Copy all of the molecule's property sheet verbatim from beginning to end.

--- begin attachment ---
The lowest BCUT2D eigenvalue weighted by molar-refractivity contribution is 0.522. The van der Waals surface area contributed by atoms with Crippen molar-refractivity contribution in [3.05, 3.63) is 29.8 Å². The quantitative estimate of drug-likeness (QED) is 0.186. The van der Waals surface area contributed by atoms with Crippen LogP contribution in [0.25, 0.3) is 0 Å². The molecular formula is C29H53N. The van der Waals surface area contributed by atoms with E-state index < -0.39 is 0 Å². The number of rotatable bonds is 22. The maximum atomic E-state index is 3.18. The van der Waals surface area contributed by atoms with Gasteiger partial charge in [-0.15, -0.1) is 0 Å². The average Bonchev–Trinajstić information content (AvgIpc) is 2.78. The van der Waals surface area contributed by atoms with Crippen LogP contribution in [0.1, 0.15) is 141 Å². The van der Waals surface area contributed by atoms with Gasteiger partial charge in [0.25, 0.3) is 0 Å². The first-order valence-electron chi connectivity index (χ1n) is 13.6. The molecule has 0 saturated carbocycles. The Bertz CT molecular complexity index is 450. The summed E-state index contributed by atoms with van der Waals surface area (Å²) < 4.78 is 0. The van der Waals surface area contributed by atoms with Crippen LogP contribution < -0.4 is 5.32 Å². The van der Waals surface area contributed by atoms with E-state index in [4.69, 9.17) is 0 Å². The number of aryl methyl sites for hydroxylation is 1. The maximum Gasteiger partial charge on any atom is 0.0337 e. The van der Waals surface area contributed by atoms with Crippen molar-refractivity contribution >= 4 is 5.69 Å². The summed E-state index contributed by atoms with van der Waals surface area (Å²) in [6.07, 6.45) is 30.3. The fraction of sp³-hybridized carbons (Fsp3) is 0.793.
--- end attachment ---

The lowest BCUT2D eigenvalue weighted by molar-refractivity contribution is 0.522. The van der Waals surface area contributed by atoms with Crippen molar-refractivity contribution in [3.05, 3.63) is 29.8 Å². The quantitative estimate of drug-likeness (QED) is 0.186. The van der Waals surface area contributed by atoms with Crippen LogP contribution in [0.25, 0.3) is 0 Å². The molecular formula is C29H53N. The van der Waals surface area contributed by atoms with E-state index < -0.39 is 0 Å². The number of rotatable bonds is 22. The maximum atomic E-state index is 3.18. The van der Waals surface area contributed by atoms with Gasteiger partial charge in [-0.15, -0.1) is 0 Å². The average Bonchev–Trinajstić information content (AvgIpc) is 2.78. The van der Waals surface area contributed by atoms with Crippen LogP contribution in [0.1, 0.15) is 141 Å². The van der Waals surface area contributed by atoms with Gasteiger partial charge in [0.25, 0.3) is 0 Å². The first-order valence-electron chi connectivity index (χ1n) is 13.6. The molecule has 0 saturated carbocycles. The Bertz CT molecular complexity index is 450. The summed E-state index contributed by atoms with van der Waals surface area (Å²) < 4.78 is 0. The van der Waals surface area contributed by atoms with Crippen LogP contribution < -0.4 is 5.32 Å². The van der Waals surface area contributed by atoms with E-state index in [4.69, 9.17) is 0 Å². The number of aryl methyl sites for hydroxylation is 1. The maximum Gasteiger partial charge on any atom is 0.0337 e. The van der Waals surface area contributed by atoms with Crippen molar-refractivity contribution >= 4 is 5.69 Å². The summed E-state index contributed by atoms with van der Waals surface area (Å²) in [6.07, 6.45) is 30.3. The fraction of sp³-hybridized carbons (Fsp3) is 0.793.